Why do we want what we can’t have?

We can’t ignore it. It’s everywhere and the impact it is having is devastating. At the time of writing this, 10,000 people have lost their lives to it.

Covid-19 or Coronavirus.

Globally, people have been told to stay at home, only leave for essential journeys and then they must social distance. If they do not follow this they can be fined, in some counties, jailed.

Why is it then that some people still go about their daily lives like nothing is happening? Why on the first weekend of restrictions in Great Britain, thousands flocked to the seaside? There was the highest number of visitors to Snowdon mountain on record, why?

Why is it that people want what they can’t have? Do what they’ve been told not to?

Arguably, some of these people, when they can do these things, don’t. Why now?

Is this instinctual? Is it in our DNA?

A study, published in the Journal of Experimental Psychology in 2009, introduced an experiment where single women were shown the same photograph of their dream man. Half of the group were told he was single and available, the other half that he was in a relationship. In the group who believed he was single, 59% were interested in going after him. What about the group that thought he was in a relationship? 90%. Yes, 90% of them were interested in going after him.

Why is this? Is something that’s wrong, more exciting? Is it in our nature to want to ‘win’?

There would certainly be positives to this. Imagine if someone said to you, “You’ll never get that job!” But the negatives can cause us to step beyond the moral finish line.

George Loewenstein talks about a theory he has coined called Information Gap Theory. According to him, when we feel a gap between what we know and what we want to know, or what we do and what we want to do, we become more curious. So, to satisfy this curiosity, we will do whatever it takes to bridge the gap. Whatever it takes.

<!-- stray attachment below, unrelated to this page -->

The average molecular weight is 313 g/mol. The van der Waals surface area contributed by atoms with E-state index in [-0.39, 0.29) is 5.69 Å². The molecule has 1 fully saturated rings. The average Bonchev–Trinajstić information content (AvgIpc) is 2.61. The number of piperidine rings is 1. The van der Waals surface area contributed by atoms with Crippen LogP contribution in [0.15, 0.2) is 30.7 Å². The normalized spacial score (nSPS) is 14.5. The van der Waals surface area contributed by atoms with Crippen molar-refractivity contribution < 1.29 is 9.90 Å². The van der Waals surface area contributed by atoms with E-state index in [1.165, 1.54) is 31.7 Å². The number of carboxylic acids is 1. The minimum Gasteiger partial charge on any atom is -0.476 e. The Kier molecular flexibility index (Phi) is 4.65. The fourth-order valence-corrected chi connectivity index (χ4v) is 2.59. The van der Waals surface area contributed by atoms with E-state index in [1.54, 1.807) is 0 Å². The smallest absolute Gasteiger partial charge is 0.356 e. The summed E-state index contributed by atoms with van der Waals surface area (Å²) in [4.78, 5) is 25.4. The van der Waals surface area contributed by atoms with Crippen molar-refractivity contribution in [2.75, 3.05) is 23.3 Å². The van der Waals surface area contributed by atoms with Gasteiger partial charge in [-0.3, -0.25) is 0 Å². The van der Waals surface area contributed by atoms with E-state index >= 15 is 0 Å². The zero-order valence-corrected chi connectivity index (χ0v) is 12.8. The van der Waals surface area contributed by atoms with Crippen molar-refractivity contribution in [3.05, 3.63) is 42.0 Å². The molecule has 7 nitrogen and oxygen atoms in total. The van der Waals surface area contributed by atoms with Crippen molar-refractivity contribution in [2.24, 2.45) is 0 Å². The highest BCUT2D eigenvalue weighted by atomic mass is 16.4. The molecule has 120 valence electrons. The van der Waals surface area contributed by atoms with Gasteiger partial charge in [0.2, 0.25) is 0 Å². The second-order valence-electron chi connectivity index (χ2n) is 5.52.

Humans are notoriously curious and when told we can’t do it, we want to even more, even if we’ve never wanted to do that before.

Psychologists refer to this behaviour as reactance. It’s a type of mechanism where our brain wants to ensure that we are free to do whatever it is we want to do. It’s defined as;

‘Resentment of the loss of a freedom and so will rebel by doing the opposite of what we are told’

So, we understand why we do it, but why do we do it? Surely common sense would come in to play here?

Benjamin Franklin once said that, “The problem with common sense is, it isn’t.”

We are prone to faulty thinking, errors in reasoning, making mistakes. There is a website and a series of books called The Darwin awards, which catalogues the ways in which people have managed to injure or kill themselves, not on purpose. Examples being strapping fireworks to themselves, climbing Pylons to get better pictures of events. Yes, we actually need protecting from ourselves.

Even a major pandemic, the first in our lifetime, people still continue to do exactly the opposite to what they are being asked to do.

What can we do about it? Probably nothing for others. But we can for ourselves.

Before you do anything, ask yourself, will this endanger the ones that I love? Will this mean that my loved ones may not see me again? What will they do without me? How would I feel if I never saw my loved ones again?

Sound a bit dramatic? Well maybe we need to get a bit more dramatic in order to find that common sense that is out there somewhere, that is hidden deep in our conscious, that means that we can be proud of our decisions rather than rolling out the old “Hindsight is a wonderful thing” waffle.

Let’s be proud of our behaviours. Let’s judge ourselves on our behaviours. Let’s start now.

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